Our Renminbi Real Time Gross Settlement system, which operates 20.5 hours daily, serves Korean traders working with Mainland companies, as well as the 13 Korean banks participating in Hong Kong's Renminbi clearing system. And, of course, it's a welcome platform for a wealth of players in the European and American time zones.
     Today, our Renminbi liquidity pool counts more than RMB1.1 trillion in bank deposits and certificates of deposits. For investors looking to gain exposure to Renminbi-denominated assets, we can help. Hong Kong offers more than 500 such products, ranging from bonds and shares, to funds, future contracts and derivative warrants.
     Hong Kong is also the centre for Renminbi risk management. We run a liquid market for Renminbi options and cross-currency swaps. It's backed by the Hong Kong Interbank Offered Rate, or HIBOR fixing. And it's the first offshore Renminbi interest-rate benchmark.
     The Shanghai-Hong Kong Stock Connect, launched only last November, is another appealing way of gaining exposure to the Renminbi and economic prospects in Mainland China. The scheme connects the Hong Kong and Shanghai securities markets. It makes it easy for Korean, and other overseas investors, to trade, directly, in over 570 eligible A-shares listed on the Shanghai Stock Exchange, through the Stock Exchange of Hong Kong.

     We are now working on a similar link with Shenzhen, where many small but fast-growing Chinese companies are listed. Once the Shenzhen-Hong Kong Stock Connect is up and running, and that's expected later this year, the Stock Exchange of Hong Kong will give global investors direct exposure to three of the four largest equity markets in Asia. Now that's integration.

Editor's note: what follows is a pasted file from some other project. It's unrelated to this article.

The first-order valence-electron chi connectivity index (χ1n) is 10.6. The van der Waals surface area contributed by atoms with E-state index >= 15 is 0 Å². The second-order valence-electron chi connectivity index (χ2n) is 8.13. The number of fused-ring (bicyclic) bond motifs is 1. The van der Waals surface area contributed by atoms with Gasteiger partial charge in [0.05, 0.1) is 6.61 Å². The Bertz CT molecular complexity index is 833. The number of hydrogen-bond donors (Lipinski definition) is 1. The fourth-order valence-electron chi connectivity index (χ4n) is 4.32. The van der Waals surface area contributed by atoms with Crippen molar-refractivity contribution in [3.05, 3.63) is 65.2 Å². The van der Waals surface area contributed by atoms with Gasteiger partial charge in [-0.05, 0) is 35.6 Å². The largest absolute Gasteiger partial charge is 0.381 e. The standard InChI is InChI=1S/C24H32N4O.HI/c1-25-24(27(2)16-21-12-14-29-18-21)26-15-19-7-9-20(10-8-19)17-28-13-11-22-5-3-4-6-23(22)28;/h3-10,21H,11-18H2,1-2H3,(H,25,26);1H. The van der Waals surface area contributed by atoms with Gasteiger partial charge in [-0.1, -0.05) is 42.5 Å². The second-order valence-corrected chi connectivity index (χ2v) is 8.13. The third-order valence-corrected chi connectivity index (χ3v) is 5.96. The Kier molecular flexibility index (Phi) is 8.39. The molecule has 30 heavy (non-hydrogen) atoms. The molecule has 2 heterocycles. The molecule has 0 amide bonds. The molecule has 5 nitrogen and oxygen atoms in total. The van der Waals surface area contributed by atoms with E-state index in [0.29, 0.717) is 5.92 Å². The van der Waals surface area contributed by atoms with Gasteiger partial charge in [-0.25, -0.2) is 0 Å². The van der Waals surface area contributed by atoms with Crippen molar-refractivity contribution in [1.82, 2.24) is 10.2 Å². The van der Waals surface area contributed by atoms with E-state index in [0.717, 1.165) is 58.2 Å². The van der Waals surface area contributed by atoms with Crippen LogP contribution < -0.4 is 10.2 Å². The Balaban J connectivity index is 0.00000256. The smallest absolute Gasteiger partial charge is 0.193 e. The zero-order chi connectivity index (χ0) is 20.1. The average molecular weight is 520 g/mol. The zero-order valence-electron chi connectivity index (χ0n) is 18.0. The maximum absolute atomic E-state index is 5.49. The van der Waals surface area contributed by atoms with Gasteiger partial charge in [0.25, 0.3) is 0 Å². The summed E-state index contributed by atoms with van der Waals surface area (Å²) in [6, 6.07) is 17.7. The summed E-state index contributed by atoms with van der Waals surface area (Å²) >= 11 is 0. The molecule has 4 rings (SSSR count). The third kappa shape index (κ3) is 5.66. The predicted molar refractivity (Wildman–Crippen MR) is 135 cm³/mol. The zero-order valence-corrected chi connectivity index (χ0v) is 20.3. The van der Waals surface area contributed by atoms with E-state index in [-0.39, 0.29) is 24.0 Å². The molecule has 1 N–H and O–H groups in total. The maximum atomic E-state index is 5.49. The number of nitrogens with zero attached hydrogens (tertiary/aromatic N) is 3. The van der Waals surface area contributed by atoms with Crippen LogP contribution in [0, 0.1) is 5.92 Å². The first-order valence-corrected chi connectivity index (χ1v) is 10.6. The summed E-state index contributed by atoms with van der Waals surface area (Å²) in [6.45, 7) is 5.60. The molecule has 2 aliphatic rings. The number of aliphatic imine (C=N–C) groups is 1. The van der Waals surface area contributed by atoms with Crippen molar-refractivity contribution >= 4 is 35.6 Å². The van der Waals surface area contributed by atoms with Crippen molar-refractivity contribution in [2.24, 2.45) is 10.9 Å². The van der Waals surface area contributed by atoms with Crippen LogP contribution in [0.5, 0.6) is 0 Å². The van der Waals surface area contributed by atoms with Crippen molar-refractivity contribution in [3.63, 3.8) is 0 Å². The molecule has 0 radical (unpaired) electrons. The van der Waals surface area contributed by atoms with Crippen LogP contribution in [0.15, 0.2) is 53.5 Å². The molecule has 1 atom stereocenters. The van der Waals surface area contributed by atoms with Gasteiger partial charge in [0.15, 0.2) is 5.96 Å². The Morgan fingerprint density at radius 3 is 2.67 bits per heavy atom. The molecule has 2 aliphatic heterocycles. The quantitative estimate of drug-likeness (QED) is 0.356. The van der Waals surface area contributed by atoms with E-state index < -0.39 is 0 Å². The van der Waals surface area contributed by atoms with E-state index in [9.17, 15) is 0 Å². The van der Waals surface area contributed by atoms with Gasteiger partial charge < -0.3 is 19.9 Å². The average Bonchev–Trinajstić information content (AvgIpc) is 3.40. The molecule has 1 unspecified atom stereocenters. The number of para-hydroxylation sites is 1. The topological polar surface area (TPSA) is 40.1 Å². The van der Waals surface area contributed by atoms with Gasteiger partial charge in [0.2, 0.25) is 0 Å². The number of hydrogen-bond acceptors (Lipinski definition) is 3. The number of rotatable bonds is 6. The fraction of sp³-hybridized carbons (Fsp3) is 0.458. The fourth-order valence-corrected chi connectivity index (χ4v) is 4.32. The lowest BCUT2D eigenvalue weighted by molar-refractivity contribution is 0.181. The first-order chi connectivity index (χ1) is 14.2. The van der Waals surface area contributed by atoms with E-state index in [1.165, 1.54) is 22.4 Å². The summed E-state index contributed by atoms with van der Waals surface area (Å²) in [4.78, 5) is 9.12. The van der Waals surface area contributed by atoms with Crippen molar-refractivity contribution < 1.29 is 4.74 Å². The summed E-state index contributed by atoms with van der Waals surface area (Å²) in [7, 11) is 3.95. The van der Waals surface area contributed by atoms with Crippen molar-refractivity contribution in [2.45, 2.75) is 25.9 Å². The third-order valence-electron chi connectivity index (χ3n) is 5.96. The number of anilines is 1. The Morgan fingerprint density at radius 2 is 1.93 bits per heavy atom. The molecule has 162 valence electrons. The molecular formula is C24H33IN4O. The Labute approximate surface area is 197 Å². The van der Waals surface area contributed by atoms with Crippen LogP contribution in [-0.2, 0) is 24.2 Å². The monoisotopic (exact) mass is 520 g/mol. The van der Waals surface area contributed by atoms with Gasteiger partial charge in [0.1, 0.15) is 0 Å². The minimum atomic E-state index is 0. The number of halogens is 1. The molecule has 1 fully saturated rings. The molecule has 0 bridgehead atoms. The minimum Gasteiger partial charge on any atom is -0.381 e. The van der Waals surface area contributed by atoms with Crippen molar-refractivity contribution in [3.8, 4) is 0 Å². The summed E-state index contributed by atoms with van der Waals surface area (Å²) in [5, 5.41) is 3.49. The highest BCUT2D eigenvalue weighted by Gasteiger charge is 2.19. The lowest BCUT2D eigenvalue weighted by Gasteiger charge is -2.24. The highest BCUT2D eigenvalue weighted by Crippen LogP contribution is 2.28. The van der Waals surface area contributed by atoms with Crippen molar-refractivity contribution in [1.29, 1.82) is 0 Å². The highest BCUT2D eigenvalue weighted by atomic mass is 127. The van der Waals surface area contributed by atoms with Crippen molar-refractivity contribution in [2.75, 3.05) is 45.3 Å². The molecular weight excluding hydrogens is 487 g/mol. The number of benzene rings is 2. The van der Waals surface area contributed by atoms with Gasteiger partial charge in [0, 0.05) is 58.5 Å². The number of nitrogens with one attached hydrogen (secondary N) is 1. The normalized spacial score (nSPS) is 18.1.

Hong Kong and Asset Management
     Hong Kong is also the region's wealth manager, boasting the largest fund-management centre in Asia. At the end of 2013, the combined fund-management business in Hong Kong reached a record high of US$2 trillion. More than 70 per cent of that came from non-Hong Kong investors.
     The possibility of allocating your international investments through fund managers in Hong Kong is another key element of our value proposition. Indeed, nearly 80 per cent of client funds are invested outside Hong Kong, into markets ranging from the Mainland and the rest of Asia to North America and Europe.
     Exchange-traded funds, or ETFs, are also developing rapidly in Hong Kong, offering investors a cost-effective way to gain exposure to a greater range of markets. Indeed, Hong Kong is now one of the largest ETF markets in the Asia-Pacific region. Just three months ago, we waived the stamp duty for the transfer of all ETFs. It's good for investors, of course. But it's also good for us, promoting the development, management and trading of ETFs in Hong Kong.

     To sharpen our competitive edge even further, we plan to introduce an open-ended fund company structure. It will allow funds to be set up in an open-ended structure, as a company is. But it will offer investors trading in the funds the flexibility to create and cancel shares. This additional choice will attract more funds to use Hong Kong as their base.
     And to encourage more private equity funds to expand their business in Hong Kong, we have introduced a bill in our legislature to offer private equity funds the same profits tax exemption now enjoyed by offshore funds.
Financial Technologies: A New Horizon
     Allow me now to mention one other area with great potential for Hong Kong. I'm speaking of financial technologies - or Fintech. We believe that Fintech can enhance Hong Kong's efficiency in delivering financial services, and that this will help us satisfy demand in the real economy.

     I have a particular interest in Fintech, in that I'm chairing a Fintech steering group with members from industry, research and development institutions, and regulatory authorities. Our mandate includes making Hong Kong a hub for Fintech start-ups.
     During this trip, I will be visiting Korean organisations and companies involved in Fintech. And I look forward to hearing their views on Fintech and to discussing Hong Kong-Korean collaboration possibilities in this promising area.
Closing Remarks
     Ladies and gentlemen, I hope I've whet your financial appetite, your interest in exploring a wealth of opportunities with Hong Kong business. In any case, it's time now to turn to more immediate gratifications - to the business of a very pleasing lunch, and in excellent company.
     Thank you, and bon appetit.

Ends/Tuesday, May 19, 2015
Issued at HKT 17:31